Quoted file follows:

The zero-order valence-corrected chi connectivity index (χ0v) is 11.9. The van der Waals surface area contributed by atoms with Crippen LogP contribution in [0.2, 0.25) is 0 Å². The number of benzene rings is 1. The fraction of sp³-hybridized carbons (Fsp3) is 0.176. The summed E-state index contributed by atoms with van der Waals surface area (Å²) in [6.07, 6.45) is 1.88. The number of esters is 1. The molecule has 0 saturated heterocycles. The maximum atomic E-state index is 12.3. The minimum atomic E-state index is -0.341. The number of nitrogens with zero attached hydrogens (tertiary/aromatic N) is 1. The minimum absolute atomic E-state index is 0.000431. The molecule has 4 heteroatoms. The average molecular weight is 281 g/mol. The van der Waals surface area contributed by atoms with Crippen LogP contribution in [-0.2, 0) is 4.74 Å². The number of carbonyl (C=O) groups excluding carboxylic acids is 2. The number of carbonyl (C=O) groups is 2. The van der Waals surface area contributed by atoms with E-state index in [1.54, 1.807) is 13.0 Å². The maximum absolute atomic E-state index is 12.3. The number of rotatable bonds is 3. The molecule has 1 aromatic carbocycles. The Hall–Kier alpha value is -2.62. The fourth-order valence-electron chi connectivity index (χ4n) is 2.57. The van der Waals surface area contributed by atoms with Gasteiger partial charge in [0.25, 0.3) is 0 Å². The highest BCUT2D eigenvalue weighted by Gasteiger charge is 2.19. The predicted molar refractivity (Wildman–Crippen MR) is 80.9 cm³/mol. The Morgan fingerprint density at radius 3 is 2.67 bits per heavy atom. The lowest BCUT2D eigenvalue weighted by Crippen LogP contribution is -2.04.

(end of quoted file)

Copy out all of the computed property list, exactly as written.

The zero-order valence-corrected chi connectivity index (χ0v) is 11.9. The van der Waals surface area contributed by atoms with Crippen LogP contribution in [0.2, 0.25) is 0 Å². The number of benzene rings is 1. The fraction of sp³-hybridized carbons (Fsp3) is 0.176. The summed E-state index contributed by atoms with van der Waals surface area (Å²) in [6.07, 6.45) is 1.88. The number of esters is 1. The molecule has 0 saturated heterocycles. The maximum atomic E-state index is 12.3. The minimum atomic E-state index is -0.341. The number of nitrogens with zero attached hydrogens (tertiary/aromatic N) is 1. The minimum absolute atomic E-state index is 0.000431. The molecule has 4 heteroatoms. The average molecular weight is 281 g/mol. The van der Waals surface area contributed by atoms with Crippen LogP contribution in [-0.2, 0) is 4.74 Å². The number of carbonyl (C=O) groups excluding carboxylic acids is 2. The number of carbonyl (C=O) groups is 2. The van der Waals surface area contributed by atoms with E-state index in [1.54, 1.807) is 13.0 Å². The maximum absolute atomic E-state index is 12.3. The number of rotatable bonds is 3. The molecule has 1 aromatic carbocycles. The Hall–Kier alpha value is -2.62. The fourth-order valence-electron chi connectivity index (χ4n) is 2.57. The van der Waals surface area contributed by atoms with Gasteiger partial charge in [0.25, 0.3) is 0 Å². The highest BCUT2D eigenvalue weighted by Gasteiger charge is 2.19. The predicted molar refractivity (Wildman–Crippen MR) is 80.9 cm³/mol. The Morgan fingerprint density at radius 3 is 2.67 bits per heavy atom. The lowest BCUT2D eigenvalue weighted by Crippen LogP contribution is -2.04.